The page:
Developing a Programmatic Checklist for Clients

Unfortunately, there isn’t one uniform, consistent way to build, launch and run a programmatic ad campaign. There are too many variables to guess at and each technology vendor applies their own definitions and variations on how a campaign can best deliver. There is also no easy way to troubleshoot how to optimize programmatic campaigns once live.

A few months back a programmatic checklist was created for the industry and posted to LinkedIn. The article sparked a conversation around what should go into a programmatic ad checklist. At Publisher Forum Miami 2019 we took a deeper dive into what a programmatic checklist should contain. Here’s what we came up with.

Building the Perfect Programmatic Campaign Launch Checklist

Six key themes emerged from a working group we facilitated at the event.

1. What Did You Block?

When buyers approve a deal you send them, use open-ended questions instead of specific questions. So instead of asking, “Did you block mobile?” ask “What did you block?” This gets to the bottom of, “Why do deals not spend?”

Also, publishers should ask and catalog their own ops teams. Internal teams should know where problems occurred and so you’ll be able to solve for those first. Then you can engage with the buy side to further explore why a deal is not spending. But remember the important question to ask: “What did you block?”

2. Know Who Your Preferred Partners Are

Once ops teams learn why deals are not spending they can get smarter about what is being blocked and then start prioritizing key partners. The better your relationship with an agency, client, or platform and the smoother launch and delivery are, the more you want to work with those companies.

In fact, as you experience success you’ll want to let your sales teams know about this. The goal is for ops leads to help sales leads focus to develop even better relationships and ask for more deals from vetted partners who are always performing.

3. Test Ad Creative Before Going Live

Depending on your SLA with sales and clients, two days before a campaign you should go live test the ads. The simplest test is running 10,000 impressions at 1 cent. Start with the more difficult ad product. If that unit can begin transacting then chances are it will be good for other units as well, as long as all ad units have the same rules applied from the buy side. If the deal does not transact then refer back to number one and ask, “What did you block?”

4. Develop a “Diagnostic Check List”

At this stage you know what was blocked, you optimized to work with your best partners, and you’ve tested ad creative to make sure deals transact. However, even with all of these steps in place deal delivery can still be compromised. Industry efforts like create a framework for looking at five key areas of a programmatic campaign:

Publisher Overview so buyers have the right background to match best demand to supply.

Buyer Platform details to know DSPs, Seat Names, IDs, etc. 

Campaign Overview to know type of programmatic deal, flight dates, KPIs for viewability, fraud and other expectations.

Campaign Details that cover deal name to platforms included to whitelisting, ad creative, frequency capping and more. Also, third-party verification details to understand tag types, if blocking or monitoring tags are going to be used, keyword blocks lists or other blocks that may be in place.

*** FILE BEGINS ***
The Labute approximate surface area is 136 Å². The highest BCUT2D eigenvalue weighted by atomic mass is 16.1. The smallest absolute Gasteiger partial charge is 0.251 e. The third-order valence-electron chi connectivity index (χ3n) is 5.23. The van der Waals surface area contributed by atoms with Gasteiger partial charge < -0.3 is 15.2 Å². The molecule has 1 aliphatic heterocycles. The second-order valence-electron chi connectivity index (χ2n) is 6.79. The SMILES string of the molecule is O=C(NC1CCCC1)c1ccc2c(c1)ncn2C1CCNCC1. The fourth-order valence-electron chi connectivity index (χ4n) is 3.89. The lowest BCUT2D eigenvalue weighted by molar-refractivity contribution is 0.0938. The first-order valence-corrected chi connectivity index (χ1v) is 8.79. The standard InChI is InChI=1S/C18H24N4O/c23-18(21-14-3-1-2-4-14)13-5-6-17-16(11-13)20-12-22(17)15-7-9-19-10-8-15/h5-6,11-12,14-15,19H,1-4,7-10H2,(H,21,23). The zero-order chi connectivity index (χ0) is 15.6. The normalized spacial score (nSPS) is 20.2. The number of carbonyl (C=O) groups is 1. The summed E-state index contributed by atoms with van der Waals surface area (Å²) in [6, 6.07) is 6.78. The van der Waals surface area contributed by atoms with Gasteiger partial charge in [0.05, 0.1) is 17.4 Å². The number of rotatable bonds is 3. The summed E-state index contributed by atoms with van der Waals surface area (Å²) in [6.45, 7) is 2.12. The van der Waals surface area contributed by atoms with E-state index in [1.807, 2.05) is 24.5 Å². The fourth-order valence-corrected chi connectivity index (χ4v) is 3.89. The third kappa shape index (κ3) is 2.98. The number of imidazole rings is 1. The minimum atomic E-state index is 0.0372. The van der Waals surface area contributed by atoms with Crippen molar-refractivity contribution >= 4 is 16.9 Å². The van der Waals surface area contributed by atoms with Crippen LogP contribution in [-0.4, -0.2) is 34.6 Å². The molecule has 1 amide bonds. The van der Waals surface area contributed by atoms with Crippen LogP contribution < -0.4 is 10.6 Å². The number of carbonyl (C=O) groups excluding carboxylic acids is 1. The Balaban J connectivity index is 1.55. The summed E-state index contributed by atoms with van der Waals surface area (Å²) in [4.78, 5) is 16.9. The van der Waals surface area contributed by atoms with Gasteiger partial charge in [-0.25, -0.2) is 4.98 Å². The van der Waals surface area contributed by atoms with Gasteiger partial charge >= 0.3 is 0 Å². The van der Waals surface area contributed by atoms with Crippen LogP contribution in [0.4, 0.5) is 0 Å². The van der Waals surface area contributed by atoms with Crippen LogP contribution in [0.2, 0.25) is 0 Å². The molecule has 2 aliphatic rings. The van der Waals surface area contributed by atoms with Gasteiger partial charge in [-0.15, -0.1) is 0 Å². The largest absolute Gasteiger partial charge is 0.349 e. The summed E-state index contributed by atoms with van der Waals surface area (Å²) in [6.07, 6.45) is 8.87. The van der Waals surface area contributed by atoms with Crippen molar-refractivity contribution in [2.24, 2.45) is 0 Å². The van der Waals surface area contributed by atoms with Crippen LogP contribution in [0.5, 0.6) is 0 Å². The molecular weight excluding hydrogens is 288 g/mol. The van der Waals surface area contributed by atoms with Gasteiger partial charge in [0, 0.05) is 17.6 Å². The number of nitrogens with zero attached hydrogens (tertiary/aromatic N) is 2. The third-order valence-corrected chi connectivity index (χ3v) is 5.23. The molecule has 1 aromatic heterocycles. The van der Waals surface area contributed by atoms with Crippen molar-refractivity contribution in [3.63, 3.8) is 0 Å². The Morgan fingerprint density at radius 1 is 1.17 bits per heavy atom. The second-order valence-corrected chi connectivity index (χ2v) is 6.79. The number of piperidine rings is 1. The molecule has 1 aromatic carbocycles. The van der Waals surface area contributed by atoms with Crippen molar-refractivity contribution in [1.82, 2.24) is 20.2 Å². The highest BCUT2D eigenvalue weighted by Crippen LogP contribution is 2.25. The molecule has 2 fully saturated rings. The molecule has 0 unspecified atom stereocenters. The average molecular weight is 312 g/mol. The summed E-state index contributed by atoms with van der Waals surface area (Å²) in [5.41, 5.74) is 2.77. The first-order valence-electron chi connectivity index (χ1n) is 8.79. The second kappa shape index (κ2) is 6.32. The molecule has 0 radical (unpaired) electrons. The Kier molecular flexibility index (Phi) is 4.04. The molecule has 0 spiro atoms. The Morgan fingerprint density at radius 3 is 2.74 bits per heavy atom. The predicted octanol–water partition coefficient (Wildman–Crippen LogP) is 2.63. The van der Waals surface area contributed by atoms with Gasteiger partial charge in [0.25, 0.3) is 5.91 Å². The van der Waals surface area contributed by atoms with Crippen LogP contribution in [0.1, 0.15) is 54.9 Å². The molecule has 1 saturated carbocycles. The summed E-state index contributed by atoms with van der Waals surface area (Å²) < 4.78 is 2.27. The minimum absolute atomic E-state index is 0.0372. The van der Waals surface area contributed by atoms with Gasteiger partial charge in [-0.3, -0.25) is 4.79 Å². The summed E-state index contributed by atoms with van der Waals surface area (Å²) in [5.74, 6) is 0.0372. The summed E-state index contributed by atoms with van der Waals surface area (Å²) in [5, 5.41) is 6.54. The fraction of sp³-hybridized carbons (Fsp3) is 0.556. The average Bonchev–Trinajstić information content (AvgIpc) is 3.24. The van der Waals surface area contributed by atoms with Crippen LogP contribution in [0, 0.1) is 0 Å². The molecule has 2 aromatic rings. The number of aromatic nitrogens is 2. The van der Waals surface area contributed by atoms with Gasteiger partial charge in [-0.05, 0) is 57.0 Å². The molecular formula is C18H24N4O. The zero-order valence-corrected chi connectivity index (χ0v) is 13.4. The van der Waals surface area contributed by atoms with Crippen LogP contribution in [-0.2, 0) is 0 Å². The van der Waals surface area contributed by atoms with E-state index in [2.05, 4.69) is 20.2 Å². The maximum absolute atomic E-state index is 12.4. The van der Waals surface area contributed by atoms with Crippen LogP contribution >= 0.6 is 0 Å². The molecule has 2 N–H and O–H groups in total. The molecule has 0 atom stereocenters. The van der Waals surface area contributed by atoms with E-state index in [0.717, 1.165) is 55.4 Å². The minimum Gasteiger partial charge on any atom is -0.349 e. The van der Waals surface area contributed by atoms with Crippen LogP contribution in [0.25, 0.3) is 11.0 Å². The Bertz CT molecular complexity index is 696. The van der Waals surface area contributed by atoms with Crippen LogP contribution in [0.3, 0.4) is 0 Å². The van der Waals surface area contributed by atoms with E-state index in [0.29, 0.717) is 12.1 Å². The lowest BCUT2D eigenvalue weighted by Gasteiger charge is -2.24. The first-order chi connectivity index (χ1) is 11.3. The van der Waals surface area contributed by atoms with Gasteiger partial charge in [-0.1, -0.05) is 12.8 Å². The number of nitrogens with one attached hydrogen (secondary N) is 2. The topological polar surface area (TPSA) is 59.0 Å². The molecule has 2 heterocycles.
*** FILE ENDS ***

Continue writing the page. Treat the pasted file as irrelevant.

Post Launch Troubleshooting to investigate bid rate, win rate, other pre-bid filtering, etc. The limiting factor here is finding a scalable way to do this across hundreds and even thousands of campaigns depending on the size of your company. But once you’re working with the major DSPs, buyers and marketers many of these challenges that hold back delivery will be understood by each side making new campaign launches much faster.

5. Keep a List of PMPs That Are In Place

There is no easy way to look in one system to see both running PMPs and non-running PMPs. If a deal has not started transacting there won’t be any data to show that the campaign is live.

So, if you’re seeking a portfolio-wide view into what PMPs you have set up, and those that are transacting vs. those that may need an extra push to transact you should keep a running list. Then the ops team can work with sales to prioritize outreach to potentially high-revenue generating PMPs, or those with quickly arriving expirations, to maximize deal flow and new revenue.

6. Training on How Buy Side Tools Work

What if buyers and sellers knew more about how each other’s tools sets worked? What if publisher teams knew more about system issues DSPs and other platforms have? What if DSPs and other platforms knew what publishers were really up against to get a deal live? Maybe the solution could be a version of “Trading Spaces” between groups. Could be an hour, could be a ½ day on site to watch, learn, and have a hands-on set of sessions to share, trade and take on a greater appreciation of what the other side has to overcome.

Continuing the Conversation is an opportunity for the industry to openly talk more about programmatic questions and answers that can better help us launch and optimize programmatic ad campaigns. Want to add to the programmatic advertising checklist conversation, feel free to add your suggestions to the programmatic checklist, just visit Update The Programmatic Ad Checklist.

Key contributors to “Building the Perfect Programmatic Campaign Launch Checklist” at Publisher Forum Miami 2019 included Sophia Wung, Senior Manager, Ad Ops, CBSi; Rachael Savage, Executive Director, Ad Operations, Condé Nast; Ray Olivio, Director Programmatic Strategy & Operations Ziff Davis; and Mike Richter, Director of Programmatic Revenue, Newsy.